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Kaneville drainage ditch rehabilitation ‘mostly complete’

KANEVILLE – The village is nearing completion of a project to relieve problems with flooding and pooling water in and around its network of ditches.

More than two years ago, Kaneville village officials and a team of volunteers, including recently elected Kaneville Township Highway Commissioner Dale Pierson, began removing debris and other obstructions in the village’s ditches and replacing or repairing culverts under roads and driveways.

For years, Kaneville residents endured stormwater backups during times of heavy rain that caused pooling and flooding in yards and other property, as well as flooding in some basements.

Slow-draining standing water in ditches also created a “mosquito breeding ground,” the village has said. 

The issue had been among the most pressing faced by the village government since Kaneville’s incorporation in 2006, said Village Trustee Jon Behm.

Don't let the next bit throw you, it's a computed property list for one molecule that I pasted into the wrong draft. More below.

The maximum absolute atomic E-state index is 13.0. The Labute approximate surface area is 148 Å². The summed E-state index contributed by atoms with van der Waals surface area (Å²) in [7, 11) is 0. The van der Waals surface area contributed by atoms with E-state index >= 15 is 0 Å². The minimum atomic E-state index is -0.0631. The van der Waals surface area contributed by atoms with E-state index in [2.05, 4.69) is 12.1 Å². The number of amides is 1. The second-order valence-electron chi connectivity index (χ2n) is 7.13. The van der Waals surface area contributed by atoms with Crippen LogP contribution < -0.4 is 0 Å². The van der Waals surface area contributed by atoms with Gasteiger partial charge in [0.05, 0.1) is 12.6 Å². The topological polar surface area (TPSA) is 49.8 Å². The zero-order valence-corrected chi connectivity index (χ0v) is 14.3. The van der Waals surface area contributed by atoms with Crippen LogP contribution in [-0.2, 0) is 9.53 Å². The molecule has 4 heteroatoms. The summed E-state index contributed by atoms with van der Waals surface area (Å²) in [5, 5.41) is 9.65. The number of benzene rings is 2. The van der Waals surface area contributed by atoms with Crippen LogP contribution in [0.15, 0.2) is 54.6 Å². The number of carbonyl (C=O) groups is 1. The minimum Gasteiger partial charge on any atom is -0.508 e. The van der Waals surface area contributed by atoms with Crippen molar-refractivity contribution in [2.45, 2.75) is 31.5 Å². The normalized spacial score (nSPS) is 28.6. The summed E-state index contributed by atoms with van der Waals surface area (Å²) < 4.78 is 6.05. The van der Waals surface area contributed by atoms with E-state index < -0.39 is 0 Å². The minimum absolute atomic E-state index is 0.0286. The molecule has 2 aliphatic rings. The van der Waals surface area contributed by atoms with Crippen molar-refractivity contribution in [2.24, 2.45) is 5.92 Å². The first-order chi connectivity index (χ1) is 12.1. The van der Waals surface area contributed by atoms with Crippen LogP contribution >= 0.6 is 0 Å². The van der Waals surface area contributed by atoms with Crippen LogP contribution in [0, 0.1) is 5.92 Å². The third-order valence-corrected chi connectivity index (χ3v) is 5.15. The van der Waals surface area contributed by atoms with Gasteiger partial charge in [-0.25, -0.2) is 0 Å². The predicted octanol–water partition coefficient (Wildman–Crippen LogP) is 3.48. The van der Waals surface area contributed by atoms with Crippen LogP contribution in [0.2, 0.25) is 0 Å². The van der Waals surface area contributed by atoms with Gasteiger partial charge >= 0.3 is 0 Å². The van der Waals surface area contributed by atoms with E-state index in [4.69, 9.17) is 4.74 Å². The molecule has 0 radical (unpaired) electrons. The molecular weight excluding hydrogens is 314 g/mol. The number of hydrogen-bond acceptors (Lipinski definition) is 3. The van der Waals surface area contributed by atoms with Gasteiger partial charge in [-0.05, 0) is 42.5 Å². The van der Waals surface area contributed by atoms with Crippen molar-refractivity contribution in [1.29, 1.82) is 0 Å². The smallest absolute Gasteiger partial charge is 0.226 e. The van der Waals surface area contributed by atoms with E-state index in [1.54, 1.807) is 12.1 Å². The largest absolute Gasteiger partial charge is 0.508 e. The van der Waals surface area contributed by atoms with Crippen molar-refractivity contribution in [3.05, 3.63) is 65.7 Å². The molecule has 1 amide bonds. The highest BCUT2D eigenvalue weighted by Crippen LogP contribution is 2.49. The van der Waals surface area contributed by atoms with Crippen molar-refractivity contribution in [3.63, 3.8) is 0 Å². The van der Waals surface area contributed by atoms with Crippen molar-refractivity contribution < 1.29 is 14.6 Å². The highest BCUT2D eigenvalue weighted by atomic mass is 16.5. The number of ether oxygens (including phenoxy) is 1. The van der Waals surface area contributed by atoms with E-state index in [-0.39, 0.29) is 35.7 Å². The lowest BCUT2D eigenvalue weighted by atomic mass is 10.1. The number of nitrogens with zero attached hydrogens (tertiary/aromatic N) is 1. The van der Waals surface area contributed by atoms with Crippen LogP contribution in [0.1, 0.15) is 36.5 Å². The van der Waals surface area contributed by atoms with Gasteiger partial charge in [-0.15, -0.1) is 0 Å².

In 2010, the village and its team of volunteers – using equipment donated by Pierson, a local farmer – began a stormwater management project to rehabilitate the ditch that runs from Lovell and Harter roads, through the Ravlin subdivision, to Welch Creek near Daubermann Road.

The work began with the removal of 10 trees that had grown over three decades along the ditch, blocking flow of water.

Pierson then volunteered to excavate sections of the ditch, said Behm, and Pierson and the village coordinated the replacement of a culvert under Cedar Court.

This year, the village and Pierson have continued the work, repairing or replacing several culverts on Kaneville’s east side that had either collapsed or been blocked.

Behm said the work has produced results as the village’s water problems were greatly alleviated during April’s heavy rainfall.

“There was some water, but I don’t think anyone had any big problems with this rain,” Behm said.

He said the project is “mostly complete,” and village officials and Pierson are discussing the next steps, including how to address issues with culverts under driveways that were installed incorrectly by residents in years past.

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